Growing up on my family farm out west in Oregon, my mother never had to make field meals. Despite milking cows, we never raised crops. But, she did know a thing or two about cooking for a crew.
My late mother was self taught when it came to cooking. She grew up wealthy, and they had a personal cook. Yes, in her home, and no, it wasn’t her mother. My father loved to tell everyone that he lost 20 pounds the first year they were married. But, soon after marriage, through trial and error, my mother learned to cook. Growing up on a farm will do that; so will having six children.
Mom took the role of head cook seriously; she felt every food group needed to be represented at dinnertime. Even when times were tough, meals were plentiful courtesy of farm grown beef in the freezer and my mother's garden on the back side of the house.
As a kid, I was embarrassed to go grocery shopping with her. She would fill up two carts. But, then again, she was feeding a small army. Later I would appreciate it, and so did my friends, the sales reps, and others who often joined us at the dinner table. One sales rep confessed he would make our farm his last stop because he knew my father was chatty and my mother would have a good meal waiting.
My mother made five pies and canned strawberry jam during my last trip to Oregon when she was alive. I remember her hooked up to oxygen but humming a tune, seldom taking breaks, and making a mess in the kitchen, something she very much enjoyed doing. When she could no longer help my father outside, cooking gave her a sense of purpose. She always made sure he came inside to a warm meal, and she always had homemade desserts on hand.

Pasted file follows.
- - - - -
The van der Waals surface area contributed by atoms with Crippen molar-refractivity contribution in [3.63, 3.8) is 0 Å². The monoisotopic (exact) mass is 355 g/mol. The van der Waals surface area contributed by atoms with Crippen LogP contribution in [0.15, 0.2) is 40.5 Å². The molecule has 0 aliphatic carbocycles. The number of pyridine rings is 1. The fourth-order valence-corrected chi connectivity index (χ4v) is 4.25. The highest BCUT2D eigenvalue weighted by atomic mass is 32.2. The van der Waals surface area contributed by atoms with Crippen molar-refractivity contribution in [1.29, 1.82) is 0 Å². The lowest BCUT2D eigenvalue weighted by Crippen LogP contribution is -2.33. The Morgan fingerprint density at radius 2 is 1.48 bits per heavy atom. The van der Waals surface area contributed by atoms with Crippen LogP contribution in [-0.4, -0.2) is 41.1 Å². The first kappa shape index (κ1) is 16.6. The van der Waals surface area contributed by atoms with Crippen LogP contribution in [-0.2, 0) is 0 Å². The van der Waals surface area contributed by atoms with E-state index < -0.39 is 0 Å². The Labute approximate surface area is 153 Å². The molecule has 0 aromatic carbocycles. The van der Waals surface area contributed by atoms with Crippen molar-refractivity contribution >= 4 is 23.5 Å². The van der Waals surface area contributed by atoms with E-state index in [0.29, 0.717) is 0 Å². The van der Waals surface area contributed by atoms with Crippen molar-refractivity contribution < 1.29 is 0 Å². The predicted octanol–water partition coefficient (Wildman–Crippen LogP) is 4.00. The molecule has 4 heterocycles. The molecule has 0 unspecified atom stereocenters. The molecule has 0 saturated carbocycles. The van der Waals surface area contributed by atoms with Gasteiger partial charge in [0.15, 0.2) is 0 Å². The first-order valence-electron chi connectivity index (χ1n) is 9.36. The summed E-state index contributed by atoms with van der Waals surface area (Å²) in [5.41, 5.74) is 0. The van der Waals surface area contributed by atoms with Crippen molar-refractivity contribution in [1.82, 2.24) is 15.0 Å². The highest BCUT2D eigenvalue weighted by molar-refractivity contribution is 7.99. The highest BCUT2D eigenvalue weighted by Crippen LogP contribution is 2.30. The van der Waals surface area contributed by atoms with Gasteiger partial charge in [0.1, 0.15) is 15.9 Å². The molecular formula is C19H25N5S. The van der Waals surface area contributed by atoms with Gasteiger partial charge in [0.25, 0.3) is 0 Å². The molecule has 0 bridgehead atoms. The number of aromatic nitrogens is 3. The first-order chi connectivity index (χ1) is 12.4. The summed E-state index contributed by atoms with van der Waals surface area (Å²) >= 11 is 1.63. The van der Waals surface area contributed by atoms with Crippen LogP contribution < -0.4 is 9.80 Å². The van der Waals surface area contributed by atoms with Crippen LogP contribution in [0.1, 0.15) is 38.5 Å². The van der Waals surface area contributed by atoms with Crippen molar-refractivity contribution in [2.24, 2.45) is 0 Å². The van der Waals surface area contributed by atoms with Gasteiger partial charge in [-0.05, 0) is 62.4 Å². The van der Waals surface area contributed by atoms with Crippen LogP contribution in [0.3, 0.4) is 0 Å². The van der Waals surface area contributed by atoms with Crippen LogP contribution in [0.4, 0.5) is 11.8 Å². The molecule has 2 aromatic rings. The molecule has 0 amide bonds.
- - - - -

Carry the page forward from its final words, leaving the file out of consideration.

I often will lend a hand when it is time to feed our farm crew here at Bohnert Jerseys. And when I run out of ideas on what to fix and my pantry is bare, I think back to my late mother and generally can whip something up out of nothing.
When the lunch wagon shows up, the men smile big. Crowd favorites around here are meatball sandwiches and mushroom and bacon Swiss burgers. The grill and Crockpot are my friends.
What is your favorite field meal to fix?
Karen Bohnert is a second-generation dairy farmer, born and raised on her family dairy in Oregon and moved east after graduating from Oregon State University. Karen and her husband work in partnership with family, and they along with their three children live and work on the family's 500 Jersey cow dairy in East Moline, Ill. Karen's pride and love for dairy could fill a barn, and she actively promotes dairy anyway she can.